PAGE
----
Employees work to produce and sell popular strains such as Airheads, Space Nugs (Airheads flower covered in kief of the same strain) and Town Gas, said ECO Executive Assistant Anna Walia.
As Walia pointed out, the city of Oakland received more than $6.5 million in grant funding from California’s Bureau of Cannabis Control and Governor’s Office of Business and Economic Development (GO-Biz) for its cannabis equity program.
“That funding covers the cost of licensing fees that equity applicants do not have to pay in the city of Oakland,” she said.
Half of Oakland’s cannabis businesses must be issued to equity applicants, according to the city’s municipal code. In addition to meeting an Oakland residency requirement, these applicants must meet certain income criteria and have either lived in at least one of 21 designated Oakland Police Department beats for 10 of the past 20 years or been “convicted of a cannabis crime committed in Oakland” since Nov. 5, 1996.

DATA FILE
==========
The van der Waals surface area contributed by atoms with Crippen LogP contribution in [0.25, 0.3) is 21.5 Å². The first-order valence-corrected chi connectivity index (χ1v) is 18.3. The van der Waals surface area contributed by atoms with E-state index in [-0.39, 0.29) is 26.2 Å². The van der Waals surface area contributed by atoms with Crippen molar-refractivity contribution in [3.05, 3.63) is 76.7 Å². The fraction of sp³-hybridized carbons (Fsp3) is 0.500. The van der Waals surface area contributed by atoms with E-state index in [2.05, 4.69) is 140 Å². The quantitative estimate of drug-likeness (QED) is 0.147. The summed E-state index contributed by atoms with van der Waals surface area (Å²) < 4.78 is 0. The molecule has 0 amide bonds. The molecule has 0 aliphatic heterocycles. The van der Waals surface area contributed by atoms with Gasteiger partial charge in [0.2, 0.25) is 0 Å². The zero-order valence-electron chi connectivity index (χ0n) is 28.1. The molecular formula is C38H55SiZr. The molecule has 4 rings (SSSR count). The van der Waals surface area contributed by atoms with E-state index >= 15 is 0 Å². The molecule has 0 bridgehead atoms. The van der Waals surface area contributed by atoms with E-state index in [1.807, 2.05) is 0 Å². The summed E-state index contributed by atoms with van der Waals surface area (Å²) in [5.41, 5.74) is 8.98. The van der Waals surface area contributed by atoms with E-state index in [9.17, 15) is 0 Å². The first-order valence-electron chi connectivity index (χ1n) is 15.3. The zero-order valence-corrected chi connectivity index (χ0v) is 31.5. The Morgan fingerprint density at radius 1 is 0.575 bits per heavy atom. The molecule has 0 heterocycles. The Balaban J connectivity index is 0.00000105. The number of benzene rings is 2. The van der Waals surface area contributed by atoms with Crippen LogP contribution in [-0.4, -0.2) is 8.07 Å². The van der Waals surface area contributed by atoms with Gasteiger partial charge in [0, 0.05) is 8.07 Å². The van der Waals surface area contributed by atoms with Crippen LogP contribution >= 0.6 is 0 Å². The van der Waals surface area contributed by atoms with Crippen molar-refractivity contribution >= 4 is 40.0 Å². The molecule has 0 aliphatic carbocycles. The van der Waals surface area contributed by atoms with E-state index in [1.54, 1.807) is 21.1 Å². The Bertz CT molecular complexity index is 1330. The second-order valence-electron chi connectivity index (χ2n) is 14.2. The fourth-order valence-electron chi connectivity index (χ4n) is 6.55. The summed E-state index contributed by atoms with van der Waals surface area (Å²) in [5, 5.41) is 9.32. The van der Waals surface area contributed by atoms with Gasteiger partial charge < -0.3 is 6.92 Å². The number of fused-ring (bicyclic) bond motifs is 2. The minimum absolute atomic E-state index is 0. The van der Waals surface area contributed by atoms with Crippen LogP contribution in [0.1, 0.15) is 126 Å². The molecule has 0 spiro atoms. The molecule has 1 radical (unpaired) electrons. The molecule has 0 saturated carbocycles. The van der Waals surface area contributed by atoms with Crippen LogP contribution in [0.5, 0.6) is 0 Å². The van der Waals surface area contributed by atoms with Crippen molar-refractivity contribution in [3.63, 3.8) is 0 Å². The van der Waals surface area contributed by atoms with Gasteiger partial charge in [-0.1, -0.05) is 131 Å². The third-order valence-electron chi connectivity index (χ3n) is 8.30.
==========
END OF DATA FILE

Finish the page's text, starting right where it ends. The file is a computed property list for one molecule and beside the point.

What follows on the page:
ECO sponsors these cannabis companies and also “maintains that 50% of its employees are formerly incarcerated and given the opportunity to thrive in the industry,” Walia said.
The company hires “exceptional talent with a reputation for excelling in their field,” said Amber Buchanan, chief operating officer. “We then support this talent by ensuring they have all the tools for success, including custom built facilities with full sensor-based monitoring of environmentals for precision agriculture, state-of-the-art LED lighting, automated fertigation systems, and advanced closed loop extraction equipment. The safety of our consumers and employees is our top priority and our facilities are sanitized from top to bottom daily with hospital grade protocol.”
Working with ECO, incubated companies have found increased success. Olando Graves, owner of My Natural Solutions, a cannabis distribution and delivery company, has been involved in Oakland’s equity program for the past 10 months. Graves was quoted in a blog post on ECO’s website, saying, “The program assisted in my ability to obtain a cannabis license and start a business.”